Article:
If you’re a foodie, you’ll want to suss out both Umami and The Wooden Shoe – also downtown. Side step through the tightly packed aisles of Umami to find not only Asian delights, but deli items from Europe and provisions to make an authentic Mexican feast. The Wooden Shoe is another winner, with a European focus. I write about both shops more in depth in this post on the food scene in Lethbridge.
There’s several Lethbridge museums and art galleries, and the city has quite a rich art community. While the university gallery is currently closed (try it next summer, it’s free!), SAAG (Southern Alberta Art Gallery) is open and Casa is a fantastic facility with a lovely summer art salon in their gallery (free, but you need to book your visit in advance).
As far as traditional museums go, Galt Museum & Archives collects and preserves artifacts (over 20,00) from around the community to showcase human history in Southwestern Alberta. Their Discovery Hall isn’t large, so it won’t take up much time, just know it doesn’t have much going on in the way of interactive activities for kids – though it’s massive cowboy boot and bottle of beer are pretty rad.
The work of local artists is also showcased here and some of the best views of the coulees can be found from this museum – both indoors and out. Galt’s gift shop is worthing visiting for gifts and stocking stuffers..
Best Lethbridge hotels
Lethbridge has some fantastic, affordable hotels for families. The city is an ideal hub for the UNESCO World Heritage Sites of Southern Alberta. (If you haven’t been to Writing on Stone Provincial Park, you’ll want to get there before winter.) By overnighting in Lethbridge, you can easily experience the Prairies, Canadians Badlands and mountains during the day, but soak up city amenities at night.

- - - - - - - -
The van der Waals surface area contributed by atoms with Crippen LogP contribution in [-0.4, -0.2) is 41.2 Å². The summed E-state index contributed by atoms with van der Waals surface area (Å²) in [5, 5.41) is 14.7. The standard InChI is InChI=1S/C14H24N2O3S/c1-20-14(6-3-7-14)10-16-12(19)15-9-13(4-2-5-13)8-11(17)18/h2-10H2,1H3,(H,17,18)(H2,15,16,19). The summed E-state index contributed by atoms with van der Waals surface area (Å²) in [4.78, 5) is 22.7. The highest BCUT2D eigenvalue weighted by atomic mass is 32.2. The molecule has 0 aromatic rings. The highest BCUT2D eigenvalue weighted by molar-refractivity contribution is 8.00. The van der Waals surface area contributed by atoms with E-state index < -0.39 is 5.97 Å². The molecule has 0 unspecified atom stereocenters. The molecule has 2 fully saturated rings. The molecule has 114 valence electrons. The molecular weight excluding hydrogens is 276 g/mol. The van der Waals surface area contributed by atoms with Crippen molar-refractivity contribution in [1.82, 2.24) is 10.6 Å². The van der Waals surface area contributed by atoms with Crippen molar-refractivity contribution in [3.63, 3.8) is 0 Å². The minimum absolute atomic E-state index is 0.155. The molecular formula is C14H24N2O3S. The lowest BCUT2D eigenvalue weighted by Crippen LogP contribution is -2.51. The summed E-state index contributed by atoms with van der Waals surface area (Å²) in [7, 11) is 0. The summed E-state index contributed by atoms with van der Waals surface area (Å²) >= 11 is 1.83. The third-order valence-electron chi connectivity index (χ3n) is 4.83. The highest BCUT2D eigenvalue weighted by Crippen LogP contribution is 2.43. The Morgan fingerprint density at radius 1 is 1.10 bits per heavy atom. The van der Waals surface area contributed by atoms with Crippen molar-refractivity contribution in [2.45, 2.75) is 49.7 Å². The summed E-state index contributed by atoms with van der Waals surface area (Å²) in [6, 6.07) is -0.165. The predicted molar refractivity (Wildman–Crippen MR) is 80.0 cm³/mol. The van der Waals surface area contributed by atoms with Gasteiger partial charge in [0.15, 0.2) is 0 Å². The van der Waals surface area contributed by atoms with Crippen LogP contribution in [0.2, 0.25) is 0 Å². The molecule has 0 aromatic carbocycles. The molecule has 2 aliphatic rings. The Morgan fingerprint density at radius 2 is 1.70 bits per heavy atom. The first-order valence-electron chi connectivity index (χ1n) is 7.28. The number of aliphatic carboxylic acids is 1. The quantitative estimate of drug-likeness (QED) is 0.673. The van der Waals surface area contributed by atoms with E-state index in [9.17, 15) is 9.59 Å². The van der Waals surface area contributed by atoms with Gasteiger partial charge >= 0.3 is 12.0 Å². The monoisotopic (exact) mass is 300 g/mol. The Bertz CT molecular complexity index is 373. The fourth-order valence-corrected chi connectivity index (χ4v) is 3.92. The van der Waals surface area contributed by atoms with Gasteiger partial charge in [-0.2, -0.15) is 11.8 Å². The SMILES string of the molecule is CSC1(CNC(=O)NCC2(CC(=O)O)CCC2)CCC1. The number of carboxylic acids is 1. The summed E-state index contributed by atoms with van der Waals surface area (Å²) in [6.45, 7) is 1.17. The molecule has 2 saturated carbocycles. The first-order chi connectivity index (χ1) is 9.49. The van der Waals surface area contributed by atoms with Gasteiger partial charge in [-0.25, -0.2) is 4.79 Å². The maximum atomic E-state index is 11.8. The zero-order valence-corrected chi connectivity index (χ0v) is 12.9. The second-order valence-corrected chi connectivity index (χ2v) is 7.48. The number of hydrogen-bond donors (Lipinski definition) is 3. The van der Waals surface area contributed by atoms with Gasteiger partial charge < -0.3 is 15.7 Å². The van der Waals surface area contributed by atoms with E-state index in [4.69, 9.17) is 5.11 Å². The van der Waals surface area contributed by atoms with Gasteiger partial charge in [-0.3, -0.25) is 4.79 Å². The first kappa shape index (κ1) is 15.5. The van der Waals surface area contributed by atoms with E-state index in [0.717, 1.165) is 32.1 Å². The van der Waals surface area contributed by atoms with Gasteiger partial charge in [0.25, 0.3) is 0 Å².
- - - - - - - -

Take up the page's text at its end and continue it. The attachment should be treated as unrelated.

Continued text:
Lethbridge has a diverse range of accommodations, but what I think it really has going for it are its indoor pools. Personally, I think the Holiday Inn has the best waterpark for kids, with a splash park, two waterslides, full pool and hot tub.
Then there’s the Sandman Signature Lethbridge Lodge (what used to be known as the Lethbridge Lodge) with it’s lovely courtyard oasis flanking the indoor pool. It still gives me that tropical vibe every time I visit, and the city’s best Italian restaurant (Italian Table) is situated at the hotel.
Meanwhile, Days Inn has the most incredible views of the coulees and river valley. If only they had an outdoor pool, it would be an extremely affordable resort. Still, it sports an indoor pool and hot tub, and affordable room rates.
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Have you ever been to Lethbridge? What are your favourite things to do here?